Tom Leighton MIT Department of Mathematics
& Computer Science and Artificial Intelligence Laboratory
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Brief Biography

Tom Leighton is a Professor of Applied Mathematics at the Massachusetts Institute of Technology (MIT). He was head of the Algorithms Group from its inception in 1996 until 1998, when he co-founded Akamai Technologies. Currently on leave from MIT, he serves as Akamai's CEO and a member of the board of directors.

Prof. Leighton is one of the world's preeminent authorities on algorithms for network applications. He holds numerous patents involving cryptography, digital rights management, and algorithms for networks, and has published more than 100 research papers in the areas of parallel algorithms and architectures, distributed computing, communication protocols for networks, combinatorial optimization, probabilistic methods, VLSI computation and design, sequential algorithms, and graph theory. He is also the author or coauthor of three books, including a leading text on parallel algorithms and architectures, and a leading text on discrete mathematics for computer science, which have been translated into multiple languages.

He has served on dozens of government, industrial, and academic review committees, program committees, and editorial boards. He is the former two-term chair of the 2,000-member Association of Computing Machinery (ACM) Special Interest Group on Algorithms and Complexity Theory (SIGACT); and a former two-term editor-in-chief of the Journal of the ACM, the nation's leading journal for computer science research.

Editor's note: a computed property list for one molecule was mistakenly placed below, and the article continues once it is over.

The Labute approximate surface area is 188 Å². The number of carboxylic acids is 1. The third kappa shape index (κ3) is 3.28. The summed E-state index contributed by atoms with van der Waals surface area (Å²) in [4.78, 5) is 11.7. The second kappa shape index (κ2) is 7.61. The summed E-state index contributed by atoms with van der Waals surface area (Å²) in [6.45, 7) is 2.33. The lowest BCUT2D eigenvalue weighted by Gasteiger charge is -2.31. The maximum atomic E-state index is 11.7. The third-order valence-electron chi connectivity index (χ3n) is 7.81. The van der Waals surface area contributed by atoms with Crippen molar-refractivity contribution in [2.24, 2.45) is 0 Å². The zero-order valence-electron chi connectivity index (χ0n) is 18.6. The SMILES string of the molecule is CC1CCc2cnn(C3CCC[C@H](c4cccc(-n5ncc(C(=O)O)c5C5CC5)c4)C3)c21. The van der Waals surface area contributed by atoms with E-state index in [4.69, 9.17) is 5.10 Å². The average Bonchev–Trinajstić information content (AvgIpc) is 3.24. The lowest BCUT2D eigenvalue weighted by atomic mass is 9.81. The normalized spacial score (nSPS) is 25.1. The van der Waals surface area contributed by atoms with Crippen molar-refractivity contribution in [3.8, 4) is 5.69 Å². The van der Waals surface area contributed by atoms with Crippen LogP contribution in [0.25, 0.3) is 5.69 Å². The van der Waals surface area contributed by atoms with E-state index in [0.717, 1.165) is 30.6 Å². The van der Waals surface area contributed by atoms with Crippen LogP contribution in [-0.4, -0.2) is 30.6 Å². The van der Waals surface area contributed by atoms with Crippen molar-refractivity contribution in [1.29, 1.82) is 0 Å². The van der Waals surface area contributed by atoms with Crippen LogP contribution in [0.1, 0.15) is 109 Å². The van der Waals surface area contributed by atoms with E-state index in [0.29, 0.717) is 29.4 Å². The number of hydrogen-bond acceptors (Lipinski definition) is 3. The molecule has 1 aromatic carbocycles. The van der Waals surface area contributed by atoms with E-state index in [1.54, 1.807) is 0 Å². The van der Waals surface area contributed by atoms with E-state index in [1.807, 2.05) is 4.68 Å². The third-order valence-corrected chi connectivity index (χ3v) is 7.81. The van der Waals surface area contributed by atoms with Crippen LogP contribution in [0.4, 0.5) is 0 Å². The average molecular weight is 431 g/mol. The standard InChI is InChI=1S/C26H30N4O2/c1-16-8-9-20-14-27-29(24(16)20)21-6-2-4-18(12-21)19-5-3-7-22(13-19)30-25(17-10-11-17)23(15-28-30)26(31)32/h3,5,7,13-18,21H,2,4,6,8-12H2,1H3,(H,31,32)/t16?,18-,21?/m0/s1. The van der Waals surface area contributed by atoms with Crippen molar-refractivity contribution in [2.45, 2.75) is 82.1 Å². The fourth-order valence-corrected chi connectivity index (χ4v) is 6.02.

From 2003 to 2005, Prof. Leighton served as the Chairman of the President's Information Technology Advisory Committee (PITAC) subcommittee on Cyber Security. In February of 2005, PITAC issued a report to the President, Cyber Security: A Crisis in Prioritization. He is a member of the National Academy of Sciences, the National Academy of Engineering, and the American Academy of Arts and Sciences.

Professor Leighton has been personally committed to increasing the pipeline of students pursuing STEM careers for four decades, as a mathematics professor at MIT and through his leadership at Akamai. He is a strong supporter of the Akamai Foundation, which sponsors mathematics education, and he oversaw the creation of the Akamai Technical Academy, an innovative program developed in-house, aimed at training diverse non-technical professionals for technical careers. He also supports numerous charitable organizations dedicated to improving STEM education and opportunities for K-12 students, including The Center for Excellence in Education, the Society for Science and the Public (sponsor of the Regeneron Science Search), The Mathematical Association of America (sponsor of the Math Olympiad), the Math Competition for Girls, and Girls Who Code.

He received his B.S.E. in Electrical Engineering and Computer Science from Princeton University, where he graduated summa cum laude in 1978, and he received his Ph.D. in Applied Mathematics from MIT in 1981. He joined the MIT Mathematics faculty in 1982, and became Professor in 1989. In 2018, he was awarded the Marconi Prize for his fundamental contributions to technology and the establishment of the content delivery network (CDN) industry. The IEEE awarded him the John von Neumann Medal in 2023 for fundamental contributions to algorithm design and their application to content delivery networks.


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